Saturday, October 29, 2011

On geological maze & enlightened screening



click for video: Quicktime / .m4v for IPad/iPhone / direct streaming for PC

'If a straight line is the shortest distance between two fated and inevitable points, digressions will lengthen it; and if these digressions become so complex, so tangled and tortuous, so rapid as to hide their own tracks, who knows - perhaps death may not find us, perhaps time will loose its way, and perhaps we ourselves can remain concealed in our shifting hiding places'

After wondering what the duality of juxtaposition of Geological-Museum-footage and screening-in-a-theatre-footage might actually reflect, Sam Renseiw starts with a quote by Calvino; View the (almost) straight line digression by clicking here or on the links above.(patafilm # 838, 04'18'', 79Mb, Qicktime/mov - other versions at Bliptv)

Today's Bonus Lumiere Video features a short foyer screening. (lum # 328, "grobfoyer-future short" 00'22'', 5.5Mb, Quicktime/mov)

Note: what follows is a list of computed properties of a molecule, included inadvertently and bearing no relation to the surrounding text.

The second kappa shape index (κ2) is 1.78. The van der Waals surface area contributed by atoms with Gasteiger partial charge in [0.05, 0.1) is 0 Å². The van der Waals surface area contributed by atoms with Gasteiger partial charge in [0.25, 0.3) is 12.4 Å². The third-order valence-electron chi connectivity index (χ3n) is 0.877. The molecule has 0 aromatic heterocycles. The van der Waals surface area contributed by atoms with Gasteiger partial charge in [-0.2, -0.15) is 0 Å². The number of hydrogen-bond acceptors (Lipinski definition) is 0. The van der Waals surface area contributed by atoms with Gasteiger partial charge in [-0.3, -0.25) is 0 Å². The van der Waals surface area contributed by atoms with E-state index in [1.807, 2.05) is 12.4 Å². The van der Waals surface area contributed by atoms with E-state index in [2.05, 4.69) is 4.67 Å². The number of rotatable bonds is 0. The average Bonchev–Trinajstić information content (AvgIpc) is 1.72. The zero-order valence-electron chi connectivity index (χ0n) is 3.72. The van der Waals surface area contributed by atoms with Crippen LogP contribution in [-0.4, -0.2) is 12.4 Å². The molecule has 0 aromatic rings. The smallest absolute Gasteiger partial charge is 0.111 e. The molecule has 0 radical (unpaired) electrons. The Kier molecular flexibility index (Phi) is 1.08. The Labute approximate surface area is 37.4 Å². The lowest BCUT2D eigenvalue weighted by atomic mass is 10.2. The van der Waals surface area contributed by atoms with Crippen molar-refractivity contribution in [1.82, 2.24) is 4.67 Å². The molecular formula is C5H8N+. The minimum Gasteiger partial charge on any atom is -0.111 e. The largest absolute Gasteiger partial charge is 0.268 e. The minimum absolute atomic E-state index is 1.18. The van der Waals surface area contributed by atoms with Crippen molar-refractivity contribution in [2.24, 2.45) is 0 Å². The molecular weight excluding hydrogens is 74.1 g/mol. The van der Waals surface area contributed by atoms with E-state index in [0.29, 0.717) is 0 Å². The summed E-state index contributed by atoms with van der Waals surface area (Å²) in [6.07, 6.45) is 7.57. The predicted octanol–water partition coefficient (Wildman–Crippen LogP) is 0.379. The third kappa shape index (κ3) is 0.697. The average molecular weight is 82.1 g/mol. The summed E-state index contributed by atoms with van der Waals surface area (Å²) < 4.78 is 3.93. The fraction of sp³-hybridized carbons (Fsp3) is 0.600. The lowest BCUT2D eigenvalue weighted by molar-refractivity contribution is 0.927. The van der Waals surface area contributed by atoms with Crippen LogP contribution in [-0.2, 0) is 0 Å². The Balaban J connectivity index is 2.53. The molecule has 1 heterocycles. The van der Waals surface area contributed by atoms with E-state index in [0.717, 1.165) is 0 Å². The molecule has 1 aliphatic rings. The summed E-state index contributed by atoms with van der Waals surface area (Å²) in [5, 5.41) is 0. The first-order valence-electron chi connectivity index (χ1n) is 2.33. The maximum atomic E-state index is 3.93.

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1 Comments:

Anonymous gurdonark said...

In August 2010 we visited the museum of the South Dakota School of Mines. Inside we found cases of minerals and huge fossils and displays of gems. We were captivated.

Outside, in a leafy tree, we saw a small prairie raptor sitting on a branch, http://www.flickr.com/photos/46183897@N00/4936272355/.

On the same trip, we visited the local art museum, and met the artist Allison Pebworth, whose exhibition juxtaposing 19th century poster board advertising with the dysfunction in the American "manifest destiny' doctrine was interesting, but competed in my mind with a much simpler set of pieces made from found objects called "Stuff I Made out of Junk" by a local fellow named Marshall Raeburn. I must admit a fondness for robots made from bailing wire and old bolts.

I like this film because it reminds me of the casual juxtapositions that make up so much of life, and the joy of appreciating each of them in their unreconciliable gestalt.

Wednesday, November 23, 2011 6:08:00 am  

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